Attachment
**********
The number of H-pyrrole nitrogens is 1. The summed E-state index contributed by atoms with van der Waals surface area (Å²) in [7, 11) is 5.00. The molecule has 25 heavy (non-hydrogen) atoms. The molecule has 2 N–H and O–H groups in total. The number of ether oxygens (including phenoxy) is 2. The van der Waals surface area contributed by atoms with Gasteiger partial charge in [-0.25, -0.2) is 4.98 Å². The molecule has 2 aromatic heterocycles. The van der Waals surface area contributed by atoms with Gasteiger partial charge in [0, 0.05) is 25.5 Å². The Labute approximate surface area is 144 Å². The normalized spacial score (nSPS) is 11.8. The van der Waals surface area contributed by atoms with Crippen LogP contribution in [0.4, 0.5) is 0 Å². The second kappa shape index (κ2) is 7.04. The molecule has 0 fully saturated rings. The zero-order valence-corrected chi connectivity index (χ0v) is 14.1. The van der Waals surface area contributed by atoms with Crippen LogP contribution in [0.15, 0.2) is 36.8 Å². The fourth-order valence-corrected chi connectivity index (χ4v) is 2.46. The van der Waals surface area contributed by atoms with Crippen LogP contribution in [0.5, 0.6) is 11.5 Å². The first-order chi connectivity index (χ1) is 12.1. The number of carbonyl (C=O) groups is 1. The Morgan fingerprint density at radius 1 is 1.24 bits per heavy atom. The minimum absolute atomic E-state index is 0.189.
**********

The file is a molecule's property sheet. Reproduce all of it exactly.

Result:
The number of H-pyrrole nitrogens is 1. The summed E-state index contributed by atoms with van der Waals surface area (Å²) in [7, 11) is 5.00. The molecule has 25 heavy (non-hydrogen) atoms. The molecule has 2 N–H and O–H groups in total. The number of ether oxygens (including phenoxy) is 2. The van der Waals surface area contributed by atoms with Gasteiger partial charge in [-0.25, -0.2) is 4.98 Å². The molecule has 2 aromatic heterocycles. The van der Waals surface area contributed by atoms with Gasteiger partial charge in [0, 0.05) is 25.5 Å². The Labute approximate surface area is 144 Å². The normalized spacial score (nSPS) is 11.8. The van der Waals surface area contributed by atoms with Crippen LogP contribution in [0.4, 0.5) is 0 Å². The second kappa shape index (κ2) is 7.04. The molecule has 0 fully saturated rings. The zero-order valence-corrected chi connectivity index (χ0v) is 14.1. The van der Waals surface area contributed by atoms with Crippen LogP contribution in [0.15, 0.2) is 36.8 Å². The fourth-order valence-corrected chi connectivity index (χ4v) is 2.46. The van der Waals surface area contributed by atoms with Crippen LogP contribution in [0.5, 0.6) is 11.5 Å². The first-order chi connectivity index (χ1) is 12.1. The number of carbonyl (C=O) groups is 1. The Morgan fingerprint density at radius 1 is 1.24 bits per heavy atom. The minimum absolute atomic E-state index is 0.189.